November 23, 2021 – Ever wonder why nonprofit organizations need support from individuals like you and me?  Don’t most of them receive grants or public funding?  The truth is, only a small number of nonprofit organizations receive grants and public dollars, and an even smaller number of organizations run completely on grants and public funding.  Most nonprofits, especially here in Nevada County, rely in large part on individual or private giving; and it turns out that private giving is often the best form of funding for an organization. 

Why?  Like any business, nonprofits benefit from diversity of revenue streams for fiscal stability.  In most cases, grants and public funding are designed to help an organization get started on a program or special project but are not designed for long term support or support of the general philanthropic mission.  Grants may also come with high reporting and audit expenses that make them inaccessible to organizations with smaller budgets. In the absence of stable private giving, this leaves grant focused organizations scrambling for continued funding of programs in the future.

Support from individuals often comes with fewer- or no- restrictions which allows the organization to allocate funds where they will have the greatest impact.  This could include efforts such as starting new initiatives, expanding existing programs, or responding to challenges, but it also covers the basic organizational need to pay rent, maintain adequate staffing, and pay for needed supplies.

There are many ways an individual can give.  A cash gift is the simplest, of course.  But one can give with a pledge offering funds in more than one increment, most often monthly or yearly. Donors who itemize their deductions might benefit from giving appreciated assets, and individuals over 70 ½ can also give from their IRAs and receive tax benefits even if they do not itemize.  Donor advised funds have also become a popular way to take a current tax deduction while making decisions about how the funds will be used over time (ask your financial advisor).  Watch for tomorrow’s article with more on monthly vs year-end giving.

We think we can safely speak for all CNL member organizations (our own included) when we say that private charitable giving is crucial to successfully meeting critical community needs.

According to Child Advocates of Nevada County, “Individual donors are vital to sustain our programs in support of vulnerable children and families in Nevada County. Grants and contracts alone do not cover the cost of serving every child removed from their homes due to severe abuse/neglect.  We have to rely on generous monthly and year-end gifts to fill the gap and sustain our work.”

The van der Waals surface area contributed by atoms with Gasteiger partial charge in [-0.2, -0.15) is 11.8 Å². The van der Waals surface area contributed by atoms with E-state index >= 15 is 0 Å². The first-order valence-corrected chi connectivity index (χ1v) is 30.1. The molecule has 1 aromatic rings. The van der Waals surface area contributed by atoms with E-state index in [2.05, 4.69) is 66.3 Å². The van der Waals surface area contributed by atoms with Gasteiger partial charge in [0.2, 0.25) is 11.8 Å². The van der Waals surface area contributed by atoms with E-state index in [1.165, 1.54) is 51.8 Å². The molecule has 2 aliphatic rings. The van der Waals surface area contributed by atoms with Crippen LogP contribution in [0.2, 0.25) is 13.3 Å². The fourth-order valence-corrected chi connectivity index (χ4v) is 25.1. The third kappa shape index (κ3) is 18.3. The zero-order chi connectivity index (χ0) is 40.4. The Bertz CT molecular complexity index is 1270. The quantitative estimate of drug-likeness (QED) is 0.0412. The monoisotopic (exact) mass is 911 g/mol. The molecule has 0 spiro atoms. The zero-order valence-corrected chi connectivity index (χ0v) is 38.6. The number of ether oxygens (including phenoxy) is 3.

Hospice of the Foothills adds, “The gap in the basic cost of providing hospice care and reimbursement by Medicare, MediCAL and other health insurance plans continues to widen. Many of our community programs and services for patients, and families are funded solely by private gifts. Furthermore, as “the community’s hospice,” we turn no one away due to inability to pay.”

At the Center for Nonprofit Leadership, our programming would be impossible without the generosity of our donors and business sponsors.  Truly, without private giving, our doors would be closed.

Nevada County’s tradition of organized philanthropic giving started over 100 years ago when the Lady’s Relief Society invited every local child to bring a potato and a stick of firewood to school to share with families in need.  This seed of giving has grown to reach and sustain every corner of this community.

To share how you have been impacted by philanthropy, as a donor, volunteer, or recipient of services, email, and you could be featured in a future article.

This series of articles is provided by the Center for Nonprofit Leadership – itself a 501c3 nonprofit.  CNL strengthens the nonprofit community to fully realize its potential.  We are a resource center for organizations and individuals. Nonprofit staffs and boards, through workshops and networking, are empowered to fulfill their missions and become stronger and more effective.  To learn more visit

Read all the posts in the CNL series